The Court of Appeal has overturned a ruling that thousands of people suffering from an asbestos-related condition should receive compensation.
Asbestos exposure can cause pleural plaques
Insurance companies had appealed against a judgement that pleural plaques, a scarring of the lungs, often resulted in a more serious illness.
Judges said its presence did not mean a person was suffering from any disease and therefore could not make a claim.
Insurers potentially faced £1bn worth of claims after the earlier ruling.
By a majority, a panel of judges headed by the Lord Chief Justice, Lord Phillips, reversed the findings of a High Court judge and said the controversial case should now go to the House of Lords.
Lord Phillips said: "There are difficult issues of principle and this will affect a very large number of claims and in these circumstances we have concluded that we should take the rare course of giving permission to appeal to the House of Lords on the issue of liability."
He said statistics indicated "a small minority" of people who developed pleural plaques after asbestos exposure would go on to suffer from asbestos-related disease, but "the odds are that the asbestos fibres in his lung will remain innocuous".
As the condition has been compensated since the 1980s, Lord Phillips said the court realised the appeal ruling was against 20 years of court practice, but it did not believe this would result in injustice.
Thursday's ruling relates back to November 2004 when 10 men went to court seeking compensation from insurance companies who wanted to stop payments.
In February 2005, the High Court ruled there was an increased risk of developing other asbestos-related diseases, and that having the plaques caused anxiety.
However, it reduced payment from between £5,000 and £15,000 to £3,000-£7,000.
Overturning the High Court ruling, Justice Phillips said: "The law does not recognise a duty to take reasonable care not to cause anxiety."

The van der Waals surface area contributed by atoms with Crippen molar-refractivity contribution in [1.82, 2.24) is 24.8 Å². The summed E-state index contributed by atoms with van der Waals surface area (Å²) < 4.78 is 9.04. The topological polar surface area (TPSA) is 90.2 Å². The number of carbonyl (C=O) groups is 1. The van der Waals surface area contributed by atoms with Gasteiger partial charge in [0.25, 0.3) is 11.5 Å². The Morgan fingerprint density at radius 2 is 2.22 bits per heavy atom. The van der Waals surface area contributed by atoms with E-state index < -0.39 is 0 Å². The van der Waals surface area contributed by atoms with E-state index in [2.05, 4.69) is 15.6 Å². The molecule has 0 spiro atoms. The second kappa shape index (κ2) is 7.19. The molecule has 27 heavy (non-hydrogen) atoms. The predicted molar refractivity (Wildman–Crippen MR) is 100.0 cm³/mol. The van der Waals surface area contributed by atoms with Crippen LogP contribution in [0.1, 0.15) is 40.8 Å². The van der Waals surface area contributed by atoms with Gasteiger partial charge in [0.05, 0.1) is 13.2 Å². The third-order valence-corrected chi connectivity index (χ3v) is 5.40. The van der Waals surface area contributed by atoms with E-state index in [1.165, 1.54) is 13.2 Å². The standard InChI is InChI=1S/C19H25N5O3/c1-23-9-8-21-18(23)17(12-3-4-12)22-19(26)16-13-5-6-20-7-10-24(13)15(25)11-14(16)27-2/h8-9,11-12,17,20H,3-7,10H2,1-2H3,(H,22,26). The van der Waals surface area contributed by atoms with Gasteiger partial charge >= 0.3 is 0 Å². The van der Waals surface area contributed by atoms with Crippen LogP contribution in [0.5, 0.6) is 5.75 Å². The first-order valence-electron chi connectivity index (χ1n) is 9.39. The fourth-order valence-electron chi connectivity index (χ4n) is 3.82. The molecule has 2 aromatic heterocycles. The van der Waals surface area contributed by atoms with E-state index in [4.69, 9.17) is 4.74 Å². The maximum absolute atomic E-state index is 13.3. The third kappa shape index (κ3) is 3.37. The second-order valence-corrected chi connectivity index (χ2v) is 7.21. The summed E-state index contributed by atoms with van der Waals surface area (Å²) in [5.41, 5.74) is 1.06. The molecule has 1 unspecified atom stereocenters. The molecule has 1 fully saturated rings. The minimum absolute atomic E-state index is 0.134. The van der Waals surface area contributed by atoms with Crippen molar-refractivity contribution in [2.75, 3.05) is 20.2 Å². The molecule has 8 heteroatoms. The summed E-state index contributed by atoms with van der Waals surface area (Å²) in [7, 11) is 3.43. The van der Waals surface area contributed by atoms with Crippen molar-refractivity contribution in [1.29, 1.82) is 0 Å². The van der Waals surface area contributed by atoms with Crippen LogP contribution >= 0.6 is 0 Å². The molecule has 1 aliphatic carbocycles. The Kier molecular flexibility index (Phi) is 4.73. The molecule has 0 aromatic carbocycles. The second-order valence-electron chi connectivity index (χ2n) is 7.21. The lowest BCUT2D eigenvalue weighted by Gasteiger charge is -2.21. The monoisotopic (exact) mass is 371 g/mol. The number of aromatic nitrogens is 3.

ABI, the insurance industry body, said it appreciated the "clarity" of the ruling.
"It sets out that medical conditions that have no impact on health are not compensatable," said Nick Starling, ABI's director of general insurance.
"This will help claimants understand what conditions are eligible for compensation, and insurers to know when they may be liable."
Norwich Union, which acted as an umbrella group for other insurance companies in the case, was pleased with the outcome.
It had argued that compensation payments for pleural plaques should be ended as claimants usually have no physical symptoms other than the scarring to their lungs.
Norwich Union's technical claims director Dominic Clayden said: "We welcome the judgment and believe it to be a pragmatic result on the issue of compensation being awarded for an asymptomatic condition."
He added: "The issue of compensating claimants with serious asbestos-related conditions or who suffer from impairment as a result of exposure to asbestos has never been in question and they will continue to receive compensation."
The appeal ruling was described as "dreadful" by trade union Amicus.
Ian McFall, of Thompsons Solicitors who are representing the union, said it overturned 20 years of established legal practise.
"For many of our clients I think they will be outraged and offended that the Court of Appeal has trivialised their injury in this way by deciding that it is not worthy of any compensation."